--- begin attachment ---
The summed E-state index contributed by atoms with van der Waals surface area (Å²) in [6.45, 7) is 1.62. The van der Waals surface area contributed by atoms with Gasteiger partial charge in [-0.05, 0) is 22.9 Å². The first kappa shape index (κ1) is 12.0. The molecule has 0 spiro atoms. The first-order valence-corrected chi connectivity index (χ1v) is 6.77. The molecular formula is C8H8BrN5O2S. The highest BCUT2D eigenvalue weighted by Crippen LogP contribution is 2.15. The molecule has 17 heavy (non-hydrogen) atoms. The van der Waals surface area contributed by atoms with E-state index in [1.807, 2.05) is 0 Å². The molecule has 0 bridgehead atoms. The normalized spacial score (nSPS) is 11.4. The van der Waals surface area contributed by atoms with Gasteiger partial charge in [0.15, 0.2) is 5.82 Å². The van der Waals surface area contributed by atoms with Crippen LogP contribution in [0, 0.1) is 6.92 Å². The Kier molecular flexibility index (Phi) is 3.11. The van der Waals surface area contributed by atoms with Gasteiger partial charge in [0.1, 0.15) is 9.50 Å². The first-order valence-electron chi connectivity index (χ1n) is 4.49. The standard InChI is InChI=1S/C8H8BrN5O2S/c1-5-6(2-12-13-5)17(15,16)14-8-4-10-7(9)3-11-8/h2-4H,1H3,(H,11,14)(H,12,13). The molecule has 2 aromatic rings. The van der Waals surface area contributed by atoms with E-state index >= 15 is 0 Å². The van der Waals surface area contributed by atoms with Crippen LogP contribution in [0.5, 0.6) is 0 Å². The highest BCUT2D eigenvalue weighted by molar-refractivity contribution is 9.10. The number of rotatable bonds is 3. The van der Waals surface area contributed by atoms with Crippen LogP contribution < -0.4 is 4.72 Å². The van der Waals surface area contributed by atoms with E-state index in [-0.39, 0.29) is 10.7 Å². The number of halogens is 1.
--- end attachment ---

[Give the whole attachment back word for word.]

The summed E-state index contributed by atoms with van der Waals surface area (Å²) in [6.45, 7) is 1.62. The van der Waals surface area contributed by atoms with Gasteiger partial charge in [-0.05, 0) is 22.9 Å². The first kappa shape index (κ1) is 12.0. The molecule has 0 spiro atoms. The first-order valence-corrected chi connectivity index (χ1v) is 6.77. The molecular formula is C8H8BrN5O2S. The highest BCUT2D eigenvalue weighted by Crippen LogP contribution is 2.15. The molecule has 17 heavy (non-hydrogen) atoms. The van der Waals surface area contributed by atoms with E-state index in [1.807, 2.05) is 0 Å². The molecule has 0 bridgehead atoms. The normalized spacial score (nSPS) is 11.4. The van der Waals surface area contributed by atoms with Gasteiger partial charge in [0.15, 0.2) is 5.82 Å². The van der Waals surface area contributed by atoms with Crippen LogP contribution in [0, 0.1) is 6.92 Å². The Kier molecular flexibility index (Phi) is 3.11. The van der Waals surface area contributed by atoms with Gasteiger partial charge in [0.1, 0.15) is 9.50 Å². The first-order valence-electron chi connectivity index (χ1n) is 4.49. The standard InChI is InChI=1S/C8H8BrN5O2S/c1-5-6(2-12-13-5)17(15,16)14-8-4-10-7(9)3-11-8/h2-4H,1H3,(H,11,14)(H,12,13). The molecule has 2 aromatic rings. The van der Waals surface area contributed by atoms with E-state index >= 15 is 0 Å². The van der Waals surface area contributed by atoms with Crippen LogP contribution in [0.5, 0.6) is 0 Å². The highest BCUT2D eigenvalue weighted by molar-refractivity contribution is 9.10. The number of rotatable bonds is 3. The van der Waals surface area contributed by atoms with Crippen LogP contribution < -0.4 is 4.72 Å². The van der Waals surface area contributed by atoms with E-state index in [-0.39, 0.29) is 10.7 Å². The number of halogens is 1.